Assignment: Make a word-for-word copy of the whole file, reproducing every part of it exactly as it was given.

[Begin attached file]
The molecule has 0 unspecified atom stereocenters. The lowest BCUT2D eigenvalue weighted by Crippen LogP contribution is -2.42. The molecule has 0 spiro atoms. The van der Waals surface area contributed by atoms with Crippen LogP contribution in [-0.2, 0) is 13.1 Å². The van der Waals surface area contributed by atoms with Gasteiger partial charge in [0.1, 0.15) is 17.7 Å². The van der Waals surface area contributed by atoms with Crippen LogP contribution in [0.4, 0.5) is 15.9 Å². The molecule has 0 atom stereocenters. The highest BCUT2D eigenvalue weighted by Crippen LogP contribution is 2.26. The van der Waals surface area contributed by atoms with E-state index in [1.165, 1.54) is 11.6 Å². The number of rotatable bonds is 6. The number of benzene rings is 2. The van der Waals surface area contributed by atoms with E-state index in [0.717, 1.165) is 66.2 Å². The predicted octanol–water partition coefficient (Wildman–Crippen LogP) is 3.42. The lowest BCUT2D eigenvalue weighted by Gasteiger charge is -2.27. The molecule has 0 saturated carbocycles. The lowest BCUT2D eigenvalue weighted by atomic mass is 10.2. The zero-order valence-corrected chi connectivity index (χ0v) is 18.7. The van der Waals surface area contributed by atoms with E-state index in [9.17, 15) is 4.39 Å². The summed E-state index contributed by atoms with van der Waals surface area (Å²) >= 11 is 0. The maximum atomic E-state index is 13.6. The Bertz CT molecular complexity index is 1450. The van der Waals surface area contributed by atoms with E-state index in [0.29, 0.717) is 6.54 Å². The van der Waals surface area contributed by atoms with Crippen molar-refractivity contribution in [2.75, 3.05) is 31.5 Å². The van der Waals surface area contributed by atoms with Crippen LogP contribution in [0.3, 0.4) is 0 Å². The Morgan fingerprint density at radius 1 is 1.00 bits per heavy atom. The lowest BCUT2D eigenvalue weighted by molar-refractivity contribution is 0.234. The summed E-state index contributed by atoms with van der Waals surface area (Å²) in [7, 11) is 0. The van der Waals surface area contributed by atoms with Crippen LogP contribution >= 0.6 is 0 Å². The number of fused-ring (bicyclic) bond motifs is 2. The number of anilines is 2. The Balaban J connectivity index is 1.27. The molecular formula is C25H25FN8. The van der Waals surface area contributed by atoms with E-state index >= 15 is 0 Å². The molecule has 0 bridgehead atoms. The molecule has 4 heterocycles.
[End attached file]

The molecule has 0 unspecified atom stereocenters. The lowest BCUT2D eigenvalue weighted by Crippen LogP contribution is -2.42. The molecule has 0 spiro atoms. The van der Waals surface area contributed by atoms with Crippen LogP contribution in [-0.2, 0) is 13.1 Å². The van der Waals surface area contributed by atoms with Gasteiger partial charge in [0.1, 0.15) is 17.7 Å². The van der Waals surface area contributed by atoms with Crippen LogP contribution in [0.4, 0.5) is 15.9 Å². The molecule has 0 atom stereocenters. The highest BCUT2D eigenvalue weighted by Crippen LogP contribution is 2.26. The van der Waals surface area contributed by atoms with E-state index in [1.165, 1.54) is 11.6 Å². The number of rotatable bonds is 6. The number of benzene rings is 2. The van der Waals surface area contributed by atoms with E-state index in [0.717, 1.165) is 66.2 Å². The predicted octanol–water partition coefficient (Wildman–Crippen LogP) is 3.42. The lowest BCUT2D eigenvalue weighted by Gasteiger charge is -2.27. The molecule has 0 saturated carbocycles. The lowest BCUT2D eigenvalue weighted by atomic mass is 10.2. The zero-order valence-corrected chi connectivity index (χ0v) is 18.7. The van der Waals surface area contributed by atoms with E-state index in [9.17, 15) is 4.39 Å². The summed E-state index contributed by atoms with van der Waals surface area (Å²) >= 11 is 0. The maximum atomic E-state index is 13.6. The Bertz CT molecular complexity index is 1450. The van der Waals surface area contributed by atoms with E-state index in [0.29, 0.717) is 6.54 Å². The van der Waals surface area contributed by atoms with Crippen molar-refractivity contribution in [2.75, 3.05) is 31.5 Å². The van der Waals surface area contributed by atoms with Crippen LogP contribution in [0.3, 0.4) is 0 Å². The Morgan fingerprint density at radius 1 is 1.00 bits per heavy atom. The lowest BCUT2D eigenvalue weighted by molar-refractivity contribution is 0.234. The summed E-state index contributed by atoms with van der Waals surface area (Å²) in [7, 11) is 0. The van der Waals surface area contributed by atoms with Crippen LogP contribution >= 0.6 is 0 Å². The number of fused-ring (bicyclic) bond motifs is 2. The number of anilines is 2. The Balaban J connectivity index is 1.27. The molecular formula is C25H25FN8. The van der Waals surface area contributed by atoms with E-state index >= 15 is 0 Å². The molecule has 0 bridgehead atoms. The molecule has 4 heterocycles.